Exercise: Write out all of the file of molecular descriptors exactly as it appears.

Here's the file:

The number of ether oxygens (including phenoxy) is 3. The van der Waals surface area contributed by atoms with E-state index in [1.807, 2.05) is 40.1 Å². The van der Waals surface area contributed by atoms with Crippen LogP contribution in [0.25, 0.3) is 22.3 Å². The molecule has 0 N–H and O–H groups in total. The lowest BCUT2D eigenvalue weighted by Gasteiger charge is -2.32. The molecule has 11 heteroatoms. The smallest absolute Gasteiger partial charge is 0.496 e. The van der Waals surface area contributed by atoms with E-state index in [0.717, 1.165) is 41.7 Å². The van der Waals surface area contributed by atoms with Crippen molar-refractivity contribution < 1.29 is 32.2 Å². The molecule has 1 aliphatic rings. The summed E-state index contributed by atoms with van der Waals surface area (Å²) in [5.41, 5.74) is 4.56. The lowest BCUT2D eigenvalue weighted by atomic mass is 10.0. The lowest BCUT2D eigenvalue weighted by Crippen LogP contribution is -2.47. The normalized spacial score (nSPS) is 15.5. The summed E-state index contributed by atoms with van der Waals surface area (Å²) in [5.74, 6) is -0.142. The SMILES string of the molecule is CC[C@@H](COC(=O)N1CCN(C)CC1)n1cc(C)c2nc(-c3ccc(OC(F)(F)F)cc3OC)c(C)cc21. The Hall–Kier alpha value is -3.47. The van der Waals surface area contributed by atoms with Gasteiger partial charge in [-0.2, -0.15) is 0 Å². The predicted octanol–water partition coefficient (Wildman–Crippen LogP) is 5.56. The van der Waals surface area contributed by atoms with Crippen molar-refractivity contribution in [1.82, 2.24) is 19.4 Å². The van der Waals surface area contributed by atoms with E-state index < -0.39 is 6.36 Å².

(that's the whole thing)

The number of ether oxygens (including phenoxy) is 3. The van der Waals surface area contributed by atoms with E-state index in [1.807, 2.05) is 40.1 Å². The van der Waals surface area contributed by atoms with Crippen LogP contribution in [0.25, 0.3) is 22.3 Å². The molecule has 0 N–H and O–H groups in total. The lowest BCUT2D eigenvalue weighted by Gasteiger charge is -2.32. The molecule has 11 heteroatoms. The smallest absolute Gasteiger partial charge is 0.496 e. The van der Waals surface area contributed by atoms with E-state index in [0.717, 1.165) is 41.7 Å². The van der Waals surface area contributed by atoms with Crippen molar-refractivity contribution < 1.29 is 32.2 Å². The molecule has 1 aliphatic rings. The summed E-state index contributed by atoms with van der Waals surface area (Å²) in [5.41, 5.74) is 4.56. The lowest BCUT2D eigenvalue weighted by atomic mass is 10.0. The lowest BCUT2D eigenvalue weighted by Crippen LogP contribution is -2.47. The normalized spacial score (nSPS) is 15.5. The summed E-state index contributed by atoms with van der Waals surface area (Å²) in [5.74, 6) is -0.142. The SMILES string of the molecule is CC[C@@H](COC(=O)N1CCN(C)CC1)n1cc(C)c2nc(-c3ccc(OC(F)(F)F)cc3OC)c(C)cc21. The Hall–Kier alpha value is -3.47. The van der Waals surface area contributed by atoms with Gasteiger partial charge in [-0.2, -0.15) is 0 Å². The predicted octanol–water partition coefficient (Wildman–Crippen LogP) is 5.56. The van der Waals surface area contributed by atoms with Crippen molar-refractivity contribution in [1.82, 2.24) is 19.4 Å². The van der Waals surface area contributed by atoms with E-state index < -0.39 is 6.36 Å².